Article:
However, only the opposition will, for the benefit of the people initiate and purpose changes from the outside in accordance to the wishes, demands and situations of the populace. Changes coming from within the PAP are not in tandem in addressing the problems and sentiments of Singaporeans. (Picture an hourglass and how slowly the sand is flowing and the point will present itself much more clearer)

Basically, the PAP is too slow with the pace for pressing changes which will alleviate the sufferings of the people.

When called upon, the opposition will always be there to “whip the PAP’s backside and tone down their ego” to make sure that they are constantly moving in accordance to the needs of the people; the very ones that voted them to power in the first place.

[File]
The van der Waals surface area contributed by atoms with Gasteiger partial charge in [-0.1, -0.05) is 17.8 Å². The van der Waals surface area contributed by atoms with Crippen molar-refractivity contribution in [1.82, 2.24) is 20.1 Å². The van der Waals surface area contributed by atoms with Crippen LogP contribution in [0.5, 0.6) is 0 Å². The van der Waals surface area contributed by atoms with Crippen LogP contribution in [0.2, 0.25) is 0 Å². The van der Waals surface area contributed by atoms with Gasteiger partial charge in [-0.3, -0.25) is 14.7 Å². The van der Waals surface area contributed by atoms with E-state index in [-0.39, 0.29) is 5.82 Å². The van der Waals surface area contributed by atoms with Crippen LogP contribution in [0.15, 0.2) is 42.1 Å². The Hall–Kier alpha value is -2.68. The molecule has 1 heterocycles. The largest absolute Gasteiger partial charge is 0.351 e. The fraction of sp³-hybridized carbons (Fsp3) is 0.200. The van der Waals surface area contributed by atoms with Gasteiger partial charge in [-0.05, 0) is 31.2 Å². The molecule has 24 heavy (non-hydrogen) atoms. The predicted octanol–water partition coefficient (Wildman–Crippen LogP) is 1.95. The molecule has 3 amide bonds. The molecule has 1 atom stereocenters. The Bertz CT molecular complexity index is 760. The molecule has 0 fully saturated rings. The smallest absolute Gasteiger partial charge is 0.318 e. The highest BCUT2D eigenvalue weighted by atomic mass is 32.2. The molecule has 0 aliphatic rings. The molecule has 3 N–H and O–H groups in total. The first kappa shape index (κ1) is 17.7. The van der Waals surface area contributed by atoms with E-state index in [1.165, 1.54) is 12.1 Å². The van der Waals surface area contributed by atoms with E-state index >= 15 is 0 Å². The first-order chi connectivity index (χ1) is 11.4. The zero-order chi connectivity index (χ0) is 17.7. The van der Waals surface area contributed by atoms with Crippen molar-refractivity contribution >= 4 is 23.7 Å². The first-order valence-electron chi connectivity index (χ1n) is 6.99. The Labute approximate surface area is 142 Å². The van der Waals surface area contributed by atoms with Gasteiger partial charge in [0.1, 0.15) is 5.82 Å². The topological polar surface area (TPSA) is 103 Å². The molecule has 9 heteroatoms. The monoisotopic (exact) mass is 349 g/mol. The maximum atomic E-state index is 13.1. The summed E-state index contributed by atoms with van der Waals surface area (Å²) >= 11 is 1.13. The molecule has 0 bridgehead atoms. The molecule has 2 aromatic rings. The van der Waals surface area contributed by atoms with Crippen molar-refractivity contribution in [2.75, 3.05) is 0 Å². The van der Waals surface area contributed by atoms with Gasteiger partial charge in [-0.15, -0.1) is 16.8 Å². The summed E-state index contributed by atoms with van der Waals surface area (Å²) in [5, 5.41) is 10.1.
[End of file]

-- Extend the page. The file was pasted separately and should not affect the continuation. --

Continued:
On top of that, the author believed and respected the democratic process and the author hopes for the emergence of a two-party system in Singapore. Only under such a political system can Singapore be assured of a truly democratic society as well as more checks and balances for an accountable and transparent government.

Thus, to conclude, every Singaporean should cast their perceived mindsets of the opposition in Singapore aside and make themselves available to cater to the needs of the people. There is no room for only a dominant party in Singapore. The need for opposition in Singapore is valid, relevant and important to Singapore and its budding democratic process. Before one even discredit the opposition, the author urges everyone to look at things in perspective and examine the works and contributions of the opposition, ever since Singapore’s independence in 1965, to Singapore, its people and her democratic process.

P.S. If you are still thinking of doing something worthwhile and valuable to Singapore, why wait; approach any opposition parties in Singapore!